Fernando Alonso says bringing Formula 1 into the mainstream sporting spotlight in Spain and becoming his county’s leading figure is the greatest achievement of his career so far.

The two-time F1 world champion waved goodbye to the sport at the end of last season after 18 years, as he pursues the prestigious Triple Crown of motorsport with a return to the Indianapolis 500 in May.

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Alonso, who is also taking on this month’s Rolex 24 at Daytona and completing the current World Endurance Championship this year, spent time reflecting on his F1 achievements and felt his influence for Spain's F1 interest stands as his proudest success.

The 2005 and 2006 F1 world champion claimed 32 Grand Prix victories across his career and remains the only Spaniard to win an F1 race and a world title.

“I am very proud. I think you only realise with time, when you see how many people follow the sport now in Spain, in my region in Asturias, how many people travel to Oviedo to visit the museum, to have the first go in go-karts,” Alonso said in Abu Dhabi.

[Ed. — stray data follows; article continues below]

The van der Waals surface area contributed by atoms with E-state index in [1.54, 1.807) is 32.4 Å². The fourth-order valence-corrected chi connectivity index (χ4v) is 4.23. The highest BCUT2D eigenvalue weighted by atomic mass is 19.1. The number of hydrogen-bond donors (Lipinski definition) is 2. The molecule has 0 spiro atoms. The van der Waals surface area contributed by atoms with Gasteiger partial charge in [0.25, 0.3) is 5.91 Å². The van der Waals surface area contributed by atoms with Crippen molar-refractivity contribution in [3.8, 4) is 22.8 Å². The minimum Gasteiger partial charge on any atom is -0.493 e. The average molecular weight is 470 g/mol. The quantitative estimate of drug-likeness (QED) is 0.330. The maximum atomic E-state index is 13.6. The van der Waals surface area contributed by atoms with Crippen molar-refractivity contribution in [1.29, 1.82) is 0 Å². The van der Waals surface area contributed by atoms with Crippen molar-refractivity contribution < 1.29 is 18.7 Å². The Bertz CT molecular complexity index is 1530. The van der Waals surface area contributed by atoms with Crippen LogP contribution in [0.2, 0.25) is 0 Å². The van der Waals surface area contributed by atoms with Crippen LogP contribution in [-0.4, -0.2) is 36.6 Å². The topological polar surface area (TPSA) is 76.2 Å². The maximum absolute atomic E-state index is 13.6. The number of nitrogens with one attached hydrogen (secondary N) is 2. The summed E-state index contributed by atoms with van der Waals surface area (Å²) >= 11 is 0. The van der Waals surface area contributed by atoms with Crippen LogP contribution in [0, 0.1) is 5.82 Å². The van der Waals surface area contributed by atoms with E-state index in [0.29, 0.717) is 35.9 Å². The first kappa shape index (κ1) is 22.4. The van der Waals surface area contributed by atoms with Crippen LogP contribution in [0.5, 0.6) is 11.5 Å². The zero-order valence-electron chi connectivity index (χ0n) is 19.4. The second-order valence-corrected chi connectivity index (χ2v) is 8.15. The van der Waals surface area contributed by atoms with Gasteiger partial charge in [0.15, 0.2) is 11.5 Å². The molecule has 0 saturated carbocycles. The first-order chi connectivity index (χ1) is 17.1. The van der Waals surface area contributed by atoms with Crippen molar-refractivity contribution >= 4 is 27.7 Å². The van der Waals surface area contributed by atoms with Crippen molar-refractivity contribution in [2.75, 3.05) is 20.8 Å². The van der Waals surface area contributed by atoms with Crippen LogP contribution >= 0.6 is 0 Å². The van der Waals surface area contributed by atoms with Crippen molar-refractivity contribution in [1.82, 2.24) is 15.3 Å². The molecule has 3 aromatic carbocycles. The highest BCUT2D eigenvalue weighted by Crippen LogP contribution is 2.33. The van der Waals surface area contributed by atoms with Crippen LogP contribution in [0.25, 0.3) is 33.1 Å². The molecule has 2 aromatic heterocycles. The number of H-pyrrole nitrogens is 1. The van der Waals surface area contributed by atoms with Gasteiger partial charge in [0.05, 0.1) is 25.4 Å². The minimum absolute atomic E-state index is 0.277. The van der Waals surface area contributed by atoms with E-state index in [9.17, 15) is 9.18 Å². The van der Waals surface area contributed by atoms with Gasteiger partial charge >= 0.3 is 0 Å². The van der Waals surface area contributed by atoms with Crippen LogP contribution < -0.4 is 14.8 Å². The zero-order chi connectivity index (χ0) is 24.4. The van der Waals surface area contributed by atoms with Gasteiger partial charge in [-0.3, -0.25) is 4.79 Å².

“A lot of people started following Formula 1 and not Formula 1, motorsports in general, in my country, which definitely was not a tradition. We were not broadcasting the races in 2001, 2002, I think it started in the middle of 2003. Something that is unthinkable now, when Formula 1 is the second or third sport in Spain, that’s something that I feel really proud of.”

In 2005 Alonso was awarded the Premio Principe de Asturias, given for notable achievements in science, humanities, public affairs and sport, for clinching his maiden F1 world title and he still rates the award higher than any others.

“The Premio Principe de Asturias is probably the biggest thing I achieved, even more than any Formula 1 championship,” he said.

“That kind of award is about changing people’s lives and introducing a lot of people into one sport. So, those kinds of things are much bigger than any trophy.”

Alonso is aiming to become just the second driver in history to secure the Triple Crown after Graham Hill who won two F1 titles (1962 and 1968), one Indy 500 (1966) and completed the feat with victory at Le Mans 24 Hours in 1972.

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